new photo blog

i started this blog in 2006, and it's shifted along with my interests through the years. it's been witness to a lot of learning for me...

still, i feel that i need a home for my photography -- so from now on, i'll be posting my pictures on the journal on my reworked website. if you like my photos, you might decide to follow me there!

my first post is here -- check it out!

as for this blog, i'm not sure what will happen. i don't think i'm willing to let it go, and certainly i'll keep it as an archive, but i need some time to figure it out.

for those of you that pop in from time to time, thanks for the visits and encouragement.

Saturday, July 24, 2010

neil degrasse tyson: the cosmic perspective

you. must. read. it. all.

here's a generous snip:

the cosmic perspective flows from fundamental knowledge. but it's more than just what you know. it's also about having the wisdom and insight to apply that knowledge to assessing our place in the universe. and its attributes are clear:

the cosmic perspective comes from the frontiers of science, yet it's not solely the province of the scientist. the cosmic perspective belongs to everyone.

the cosmic perspective is humble.

the cosmic perspective is spiritual—even redemptive—but not religious.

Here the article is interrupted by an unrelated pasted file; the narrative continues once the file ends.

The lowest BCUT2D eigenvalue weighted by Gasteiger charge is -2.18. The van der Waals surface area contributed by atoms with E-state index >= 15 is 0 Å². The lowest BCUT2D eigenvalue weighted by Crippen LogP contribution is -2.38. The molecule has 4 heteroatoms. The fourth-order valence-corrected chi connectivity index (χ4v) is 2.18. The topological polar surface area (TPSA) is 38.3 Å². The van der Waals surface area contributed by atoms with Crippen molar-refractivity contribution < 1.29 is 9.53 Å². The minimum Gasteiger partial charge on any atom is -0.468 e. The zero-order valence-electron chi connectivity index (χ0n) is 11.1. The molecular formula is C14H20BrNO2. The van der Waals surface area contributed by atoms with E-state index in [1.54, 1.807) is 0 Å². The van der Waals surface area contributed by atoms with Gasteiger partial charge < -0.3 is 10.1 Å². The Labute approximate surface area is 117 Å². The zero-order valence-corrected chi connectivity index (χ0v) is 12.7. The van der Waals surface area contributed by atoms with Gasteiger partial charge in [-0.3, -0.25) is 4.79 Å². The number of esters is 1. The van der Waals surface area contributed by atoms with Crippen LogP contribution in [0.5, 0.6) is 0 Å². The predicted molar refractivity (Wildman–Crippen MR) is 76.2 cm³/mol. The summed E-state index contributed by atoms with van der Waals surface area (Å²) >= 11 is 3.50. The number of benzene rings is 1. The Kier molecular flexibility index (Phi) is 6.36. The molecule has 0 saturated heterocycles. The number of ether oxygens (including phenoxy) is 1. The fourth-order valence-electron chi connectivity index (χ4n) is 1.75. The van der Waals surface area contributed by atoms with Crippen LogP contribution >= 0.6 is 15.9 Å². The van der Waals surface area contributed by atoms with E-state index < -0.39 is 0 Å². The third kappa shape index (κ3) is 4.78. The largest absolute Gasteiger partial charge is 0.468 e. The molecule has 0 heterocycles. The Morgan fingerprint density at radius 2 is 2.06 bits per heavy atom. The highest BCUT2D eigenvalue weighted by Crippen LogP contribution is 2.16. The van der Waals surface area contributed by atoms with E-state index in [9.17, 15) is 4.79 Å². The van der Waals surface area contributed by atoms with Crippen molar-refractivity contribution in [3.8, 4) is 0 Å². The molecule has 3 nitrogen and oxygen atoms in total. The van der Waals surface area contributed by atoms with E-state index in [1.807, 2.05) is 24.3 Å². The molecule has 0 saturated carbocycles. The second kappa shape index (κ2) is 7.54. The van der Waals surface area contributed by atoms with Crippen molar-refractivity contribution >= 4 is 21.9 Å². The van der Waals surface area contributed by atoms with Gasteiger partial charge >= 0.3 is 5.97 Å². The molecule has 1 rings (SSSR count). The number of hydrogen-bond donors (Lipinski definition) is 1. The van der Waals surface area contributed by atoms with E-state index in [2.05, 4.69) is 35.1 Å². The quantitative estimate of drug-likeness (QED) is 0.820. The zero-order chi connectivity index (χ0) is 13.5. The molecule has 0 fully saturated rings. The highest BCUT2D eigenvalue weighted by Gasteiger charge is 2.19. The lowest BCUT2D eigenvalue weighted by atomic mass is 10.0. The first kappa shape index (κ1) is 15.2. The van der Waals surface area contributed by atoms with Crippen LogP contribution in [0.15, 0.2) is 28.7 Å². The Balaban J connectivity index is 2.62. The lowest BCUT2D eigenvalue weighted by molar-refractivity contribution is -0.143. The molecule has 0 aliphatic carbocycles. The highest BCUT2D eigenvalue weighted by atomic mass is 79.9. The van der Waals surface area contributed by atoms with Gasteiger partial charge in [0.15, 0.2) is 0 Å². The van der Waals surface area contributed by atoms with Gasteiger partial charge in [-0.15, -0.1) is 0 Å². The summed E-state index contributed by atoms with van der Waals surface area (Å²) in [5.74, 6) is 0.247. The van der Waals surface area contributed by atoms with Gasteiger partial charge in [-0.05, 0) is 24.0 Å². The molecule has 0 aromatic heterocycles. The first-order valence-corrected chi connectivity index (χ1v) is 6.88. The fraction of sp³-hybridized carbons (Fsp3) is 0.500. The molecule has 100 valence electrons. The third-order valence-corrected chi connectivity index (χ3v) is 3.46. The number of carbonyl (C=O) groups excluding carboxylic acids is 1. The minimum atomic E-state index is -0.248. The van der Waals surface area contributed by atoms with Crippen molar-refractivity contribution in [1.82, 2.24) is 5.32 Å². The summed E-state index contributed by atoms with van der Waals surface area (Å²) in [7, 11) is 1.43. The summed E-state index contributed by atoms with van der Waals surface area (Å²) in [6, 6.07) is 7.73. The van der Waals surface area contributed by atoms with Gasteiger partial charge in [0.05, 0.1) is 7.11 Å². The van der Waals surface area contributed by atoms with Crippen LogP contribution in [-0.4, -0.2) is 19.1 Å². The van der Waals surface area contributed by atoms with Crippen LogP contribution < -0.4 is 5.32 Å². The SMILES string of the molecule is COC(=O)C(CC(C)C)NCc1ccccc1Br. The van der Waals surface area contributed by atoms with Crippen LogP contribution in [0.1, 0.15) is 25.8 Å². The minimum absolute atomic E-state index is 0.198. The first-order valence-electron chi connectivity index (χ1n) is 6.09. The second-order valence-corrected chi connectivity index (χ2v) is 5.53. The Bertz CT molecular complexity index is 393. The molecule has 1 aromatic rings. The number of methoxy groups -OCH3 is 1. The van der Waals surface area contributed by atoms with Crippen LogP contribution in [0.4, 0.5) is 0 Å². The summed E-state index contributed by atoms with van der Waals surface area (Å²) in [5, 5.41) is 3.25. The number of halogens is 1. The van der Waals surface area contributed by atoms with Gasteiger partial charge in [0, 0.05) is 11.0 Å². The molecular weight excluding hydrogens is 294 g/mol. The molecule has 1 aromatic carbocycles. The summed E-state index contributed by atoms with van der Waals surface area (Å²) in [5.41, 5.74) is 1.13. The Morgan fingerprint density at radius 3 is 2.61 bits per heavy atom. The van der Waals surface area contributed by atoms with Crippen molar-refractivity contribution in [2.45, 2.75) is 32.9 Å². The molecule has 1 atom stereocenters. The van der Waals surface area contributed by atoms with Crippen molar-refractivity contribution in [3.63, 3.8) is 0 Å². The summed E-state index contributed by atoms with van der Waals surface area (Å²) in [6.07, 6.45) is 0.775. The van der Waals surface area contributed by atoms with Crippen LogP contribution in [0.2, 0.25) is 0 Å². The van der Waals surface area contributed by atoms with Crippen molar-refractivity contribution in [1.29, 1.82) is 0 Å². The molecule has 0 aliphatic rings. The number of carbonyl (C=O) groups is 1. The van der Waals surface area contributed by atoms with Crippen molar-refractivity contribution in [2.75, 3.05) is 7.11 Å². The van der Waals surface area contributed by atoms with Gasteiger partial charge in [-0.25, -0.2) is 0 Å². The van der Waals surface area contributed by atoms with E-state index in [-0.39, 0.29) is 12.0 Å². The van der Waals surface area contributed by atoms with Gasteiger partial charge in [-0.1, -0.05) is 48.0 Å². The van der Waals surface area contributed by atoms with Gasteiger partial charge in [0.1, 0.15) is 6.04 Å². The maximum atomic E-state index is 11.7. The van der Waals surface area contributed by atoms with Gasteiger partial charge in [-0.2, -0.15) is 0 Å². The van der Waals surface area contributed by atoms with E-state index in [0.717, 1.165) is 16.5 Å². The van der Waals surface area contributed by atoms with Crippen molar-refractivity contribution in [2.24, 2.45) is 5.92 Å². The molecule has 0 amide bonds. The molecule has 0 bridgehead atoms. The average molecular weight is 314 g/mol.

the cosmic perspective enables us to grasp, in the same thought, the large and the small.

the cosmic perspective opens our minds to extraordinary ideas but does not leave them so open that our brains spill out, making us susceptible to believing anything we're told.

the cosmic perspective opens our eyes to the universe, not as a benevolent cradle designed to nurture life but as a cold, lonely, hazardous place.

the cosmic perspective shows earth to be a mote, but a precious mote and, for the moment, the only home we have.

the cosmic perspective finds beauty in the images of planets, moons, stars, and nebulae but also celebrates the laws of physics that shape them.

the cosmic perspective enables us to see beyond our circumstances, allowing us to transcend the primal search for food, shelter, and sex.

the cosmic perspective reminds us that in space, where there is no air, a flag will not wave—an indication that perhaps flag waving and space exploration do not mix.

the cosmic perspective not only embraces our genetic kinship with all life on earth but also values our chemical kinship with any yet-to-be discovered life in the universe, as well as our atomic kinship with the universe itself.


by neil degrasse tyson
from natural history magazine, april 2007

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